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Showcase the various possible usages of the GROUP BY data command

Example GROUP BY Queries


Effect of GROUP BY

Initially, a dataview results yields the pages you receive from your FROM and WHERE arguments as results - one "row", one result item, per note. When a GROUP BY is applied to a Query, you bundle up all pages after the field you're grouping by. This has two implications:
First, after a GROUP BY, you have as many results as the field you grouped by has values.
Secondly, the result pages are not your "first level" anymore, but the group is. When listing out a grouped query, you will not receive the files anymore, but the groups.

FROM "10 Example Data/books"
GROUP BY author

Working with grouped pages

A grouped result list is made up of result items that look like this:
Key: Value of the field you used in GROUP BY
rows: All pages that match Key
Before grouping, every note was a result item and was the Key. After grouping, your file informations are bundled up under the group value as key under the field rows. That means you need to use rows as a prefix when listing informations.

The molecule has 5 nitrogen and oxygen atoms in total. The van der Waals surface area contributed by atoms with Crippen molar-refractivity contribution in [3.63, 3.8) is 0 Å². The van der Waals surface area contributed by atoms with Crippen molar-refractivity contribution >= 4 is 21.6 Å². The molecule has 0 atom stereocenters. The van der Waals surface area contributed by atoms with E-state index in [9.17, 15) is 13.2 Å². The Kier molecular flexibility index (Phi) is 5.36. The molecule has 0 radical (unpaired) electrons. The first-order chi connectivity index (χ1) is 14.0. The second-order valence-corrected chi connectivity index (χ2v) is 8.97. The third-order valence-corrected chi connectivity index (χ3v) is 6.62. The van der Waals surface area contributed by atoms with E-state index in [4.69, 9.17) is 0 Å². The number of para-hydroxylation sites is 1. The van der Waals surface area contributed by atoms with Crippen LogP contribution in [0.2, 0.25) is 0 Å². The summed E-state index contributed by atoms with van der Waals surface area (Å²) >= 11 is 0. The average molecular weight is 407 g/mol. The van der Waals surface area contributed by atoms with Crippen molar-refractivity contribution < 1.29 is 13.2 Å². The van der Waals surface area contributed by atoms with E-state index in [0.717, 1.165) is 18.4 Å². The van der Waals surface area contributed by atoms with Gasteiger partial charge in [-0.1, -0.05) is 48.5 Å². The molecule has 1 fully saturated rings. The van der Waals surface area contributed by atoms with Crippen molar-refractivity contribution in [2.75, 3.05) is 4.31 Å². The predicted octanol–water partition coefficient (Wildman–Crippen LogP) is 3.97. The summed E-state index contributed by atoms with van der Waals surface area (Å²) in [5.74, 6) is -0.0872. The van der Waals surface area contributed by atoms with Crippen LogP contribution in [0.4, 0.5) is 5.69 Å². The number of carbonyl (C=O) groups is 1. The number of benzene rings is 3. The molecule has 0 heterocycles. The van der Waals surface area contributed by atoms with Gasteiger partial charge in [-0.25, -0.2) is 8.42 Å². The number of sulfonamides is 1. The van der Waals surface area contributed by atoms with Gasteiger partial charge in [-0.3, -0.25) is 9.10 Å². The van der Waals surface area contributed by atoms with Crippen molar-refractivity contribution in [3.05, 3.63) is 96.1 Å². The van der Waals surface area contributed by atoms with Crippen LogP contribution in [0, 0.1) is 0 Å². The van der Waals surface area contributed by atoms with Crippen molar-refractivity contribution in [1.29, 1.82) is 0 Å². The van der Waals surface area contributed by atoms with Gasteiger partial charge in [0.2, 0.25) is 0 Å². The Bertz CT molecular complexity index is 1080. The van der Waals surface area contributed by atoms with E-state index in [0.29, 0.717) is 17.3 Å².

FROM "10 Example Data/books"
GROUP BY author


When pages match multiple groups

Duplication of entries

If a page matches multiple groups, dataview will duplicate the page for you to put it in every matching group. Therefor, pages can show up multiple times in a grouped result list.

Why do we need to use FLATTEN here first?

In order to get decent groups, we need to FLATTEN the multi value field genres first. Read more about that in Example FLATTEN Queries#Group by a flattened field

FROM "10 Example Data/books"
FLATTEN genres
GROUP BY genres

Use a calculation as a group

It's also possible to use a calculation as a group, not only a plain field.
FROM "10 Example Data/assignments"
GROUP BY choice(due < date(today), "Overdue", "Still has time")

In addition, you can name this calculation to reference it further in your query.

TABLE WITHOUT ID progress + "%" AS "% read",
FROM "10 Example Data/books"
GROUP BY round((pagesRead/totalPages) * 100) as progress
WHERE progress > 50 AND progress < 100

Group by literals to trim down your result to exactly one result

Beside calculations and fields, you can use a [literal]( - a fixed value - as a group. This will always result into **one group** and can be useful in certain scenarios, i.e. if you want to calculate a sum or average of your data.
The literal itself is used as the group name, but doesn't matter otherwise. You can use it to declare a senseful prefix or omit it completely by using `WITHOUT ID`.
LIST length(rows) 
FROM "10 Example Data/books"
GROUP BY "Total Books in Obsidian"

More Examples

Do you want to see more examples how GROUP BY can be used? Head over to Queries by Data Command#GROUPBY to see all queries in this vault that use GROUP BY.